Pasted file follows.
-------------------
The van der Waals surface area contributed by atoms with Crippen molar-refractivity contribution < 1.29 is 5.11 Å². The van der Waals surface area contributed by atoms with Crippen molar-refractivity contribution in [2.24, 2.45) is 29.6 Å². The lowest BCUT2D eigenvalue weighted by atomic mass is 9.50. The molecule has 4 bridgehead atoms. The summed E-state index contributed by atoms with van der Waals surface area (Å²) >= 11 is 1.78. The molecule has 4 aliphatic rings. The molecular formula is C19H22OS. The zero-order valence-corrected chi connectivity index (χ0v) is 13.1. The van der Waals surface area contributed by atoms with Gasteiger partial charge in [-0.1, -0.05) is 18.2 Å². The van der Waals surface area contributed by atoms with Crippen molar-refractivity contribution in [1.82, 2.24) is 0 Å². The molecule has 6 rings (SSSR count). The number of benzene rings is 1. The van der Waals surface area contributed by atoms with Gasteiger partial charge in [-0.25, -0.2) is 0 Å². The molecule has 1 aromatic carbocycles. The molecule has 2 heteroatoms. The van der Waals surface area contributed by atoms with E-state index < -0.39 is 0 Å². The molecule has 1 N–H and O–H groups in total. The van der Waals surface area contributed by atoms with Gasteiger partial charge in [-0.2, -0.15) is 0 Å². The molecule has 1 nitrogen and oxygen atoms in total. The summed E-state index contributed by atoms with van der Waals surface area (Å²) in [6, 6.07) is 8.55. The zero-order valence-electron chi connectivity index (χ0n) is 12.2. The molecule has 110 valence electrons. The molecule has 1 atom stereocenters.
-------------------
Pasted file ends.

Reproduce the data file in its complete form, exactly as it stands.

The van der Waals surface area contributed by atoms with Crippen molar-refractivity contribution < 1.29 is 5.11 Å². The van der Waals surface area contributed by atoms with Crippen molar-refractivity contribution in [2.24, 2.45) is 29.6 Å². The lowest BCUT2D eigenvalue weighted by atomic mass is 9.50. The molecule has 4 bridgehead atoms. The summed E-state index contributed by atoms with van der Waals surface area (Å²) >= 11 is 1.78. The molecule has 4 aliphatic rings. The molecular formula is C19H22OS. The zero-order valence-corrected chi connectivity index (χ0v) is 13.1. The van der Waals surface area contributed by atoms with Gasteiger partial charge in [-0.1, -0.05) is 18.2 Å². The van der Waals surface area contributed by atoms with Crippen molar-refractivity contribution in [1.82, 2.24) is 0 Å². The molecule has 6 rings (SSSR count). The number of benzene rings is 1. The van der Waals surface area contributed by atoms with Gasteiger partial charge in [-0.25, -0.2) is 0 Å². The molecule has 1 aromatic carbocycles. The molecule has 2 heteroatoms. The van der Waals surface area contributed by atoms with E-state index < -0.39 is 0 Å². The molecule has 1 N–H and O–H groups in total. The van der Waals surface area contributed by atoms with Gasteiger partial charge in [-0.2, -0.15) is 0 Å². The molecule has 1 nitrogen and oxygen atoms in total. The summed E-state index contributed by atoms with van der Waals surface area (Å²) in [6, 6.07) is 8.55. The zero-order valence-electron chi connectivity index (χ0n) is 12.2. The molecule has 110 valence electrons. The molecule has 1 atom stereocenters.